Cultural legitimacy in the 21st century

Which leads me to ask what “important” and “legitimate” means today. Has technology changed the content of communication after all? Does it, by its nature as transient and inclusive, privilege the popular, mass-produced, lowbrow culture? And if so, is that bad? Are certain types of culture intrinsically better or more valuable than others? Bourdieu would likely say “yes,” in that his discussions of “legitimate” and “illegitimate” culture included an inherent value judgment. The debate rises to new levels of importance – and not just culturally, but politically – with so much more “out there” and accessible. Viewers can pick and choose what elements of culture they pay attention to, essentially filtering out all viewpoints that do not converge with their own. (The Atlantic ran a fascinating article on the shift to new media and how it has affected politics last month – check it out if you have a chance.)

But who are the culture brokers who determine what culture is good or bad, highbrow or lowbrow, worthy or not worthy of attention?

It’s relevant and interesting to me because posthistorical turns 1 month old today.  And I look at the most popular posts sometimes on the WordPress Dashboard and sigh that they are always about things like “the truth about Nicole Richie’s engagement ring,” or a “LOST exclusive” or a change in the top 24 of American Idol (full disclosure: I clicked on that one). There is no person deciding what is most popular in and around WordPress. Numbers are. Undoubtedly, because of today’s technology, culture is more democratized than ever before. And there are many, many more intermediaries than ever before because technology has played upon how fractured our culture can be. There are more and more people out there who don’t want to be mere consumers of information and culture, but producers of it as well. Many more people are finding their voices than ever before, and creating new forums to talk about culture. I am one of these people, and I love being able to be one.

New technology has made it easier to become a cultural intermediary, and in doing so has legitimized – at least in part – hundreds of new forms of culture. The content has indeed changed – significantly. It has caused a revolutionary shift in cultural studies as well, and changed the lenses through which we see and categorize the world for the purposes of analysis.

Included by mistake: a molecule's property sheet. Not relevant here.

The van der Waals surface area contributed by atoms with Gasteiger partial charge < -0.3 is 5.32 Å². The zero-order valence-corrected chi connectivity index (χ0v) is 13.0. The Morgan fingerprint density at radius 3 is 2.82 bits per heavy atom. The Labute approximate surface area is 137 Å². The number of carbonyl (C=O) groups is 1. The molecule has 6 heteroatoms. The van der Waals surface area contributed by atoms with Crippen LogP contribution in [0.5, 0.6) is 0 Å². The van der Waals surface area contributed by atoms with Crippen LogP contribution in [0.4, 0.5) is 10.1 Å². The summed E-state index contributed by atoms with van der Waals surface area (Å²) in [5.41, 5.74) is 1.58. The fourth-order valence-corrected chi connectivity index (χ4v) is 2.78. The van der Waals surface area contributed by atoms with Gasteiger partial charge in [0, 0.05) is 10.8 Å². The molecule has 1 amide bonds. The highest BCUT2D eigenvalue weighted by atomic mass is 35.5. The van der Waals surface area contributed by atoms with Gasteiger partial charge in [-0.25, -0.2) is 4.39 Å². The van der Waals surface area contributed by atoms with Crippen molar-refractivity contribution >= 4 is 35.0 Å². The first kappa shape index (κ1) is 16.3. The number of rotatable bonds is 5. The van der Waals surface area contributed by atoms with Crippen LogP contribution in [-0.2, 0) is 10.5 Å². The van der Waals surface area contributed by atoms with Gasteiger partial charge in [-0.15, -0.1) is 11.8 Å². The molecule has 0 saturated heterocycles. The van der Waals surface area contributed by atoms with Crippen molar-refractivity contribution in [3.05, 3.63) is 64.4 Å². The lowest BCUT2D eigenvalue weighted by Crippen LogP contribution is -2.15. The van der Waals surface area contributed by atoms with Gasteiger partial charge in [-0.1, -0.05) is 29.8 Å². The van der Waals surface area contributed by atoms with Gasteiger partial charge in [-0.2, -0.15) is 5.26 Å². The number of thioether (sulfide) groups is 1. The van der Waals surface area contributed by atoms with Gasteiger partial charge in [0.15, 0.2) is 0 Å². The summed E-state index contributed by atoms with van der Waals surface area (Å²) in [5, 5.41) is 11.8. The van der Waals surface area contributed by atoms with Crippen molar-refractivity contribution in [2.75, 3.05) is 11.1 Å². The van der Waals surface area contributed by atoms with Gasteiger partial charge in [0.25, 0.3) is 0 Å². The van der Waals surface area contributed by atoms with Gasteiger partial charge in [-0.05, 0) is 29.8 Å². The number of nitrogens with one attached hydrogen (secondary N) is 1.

So who are the cultural intermediaries of the twenty-first century? Perhaps we might call them “aggregators,” either in their automated forms, or human ones. They are those who collect seemingly disparate bits of data and combine them into a coherent and meaningful whole.  I believe that all this technology makes cultural intermediaries – the trusted, popular, consistently competent ones – more important than ever. Career counsellors and management thinkers in the “information age” are constantly pointing out that with all of the information being thrown at us, the need increases for those who can rise above it all and provide an intelligent layer of analysis to help others sift through it and realize what is important.

So my focus as I move forward in life and with this blog is going to be to provide a lens through which disparate things make sense and are interesting. Wish me luck – and stay tuned!

I’m interested in hearing from you! Are you a cultural intermediary? If so, how do you see your role? Who do you think are the most significant cultural intermediaries of this new century? And what is “legitimate” culture now? Does it still exist?

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2 Responses to Cultural Intermediaries in the Wikipedian Age

  1. pink peppercorns…

    […]Cultural Intermediaries in the Wikipedian Age « posthistorical by kathryn exon smith[…]…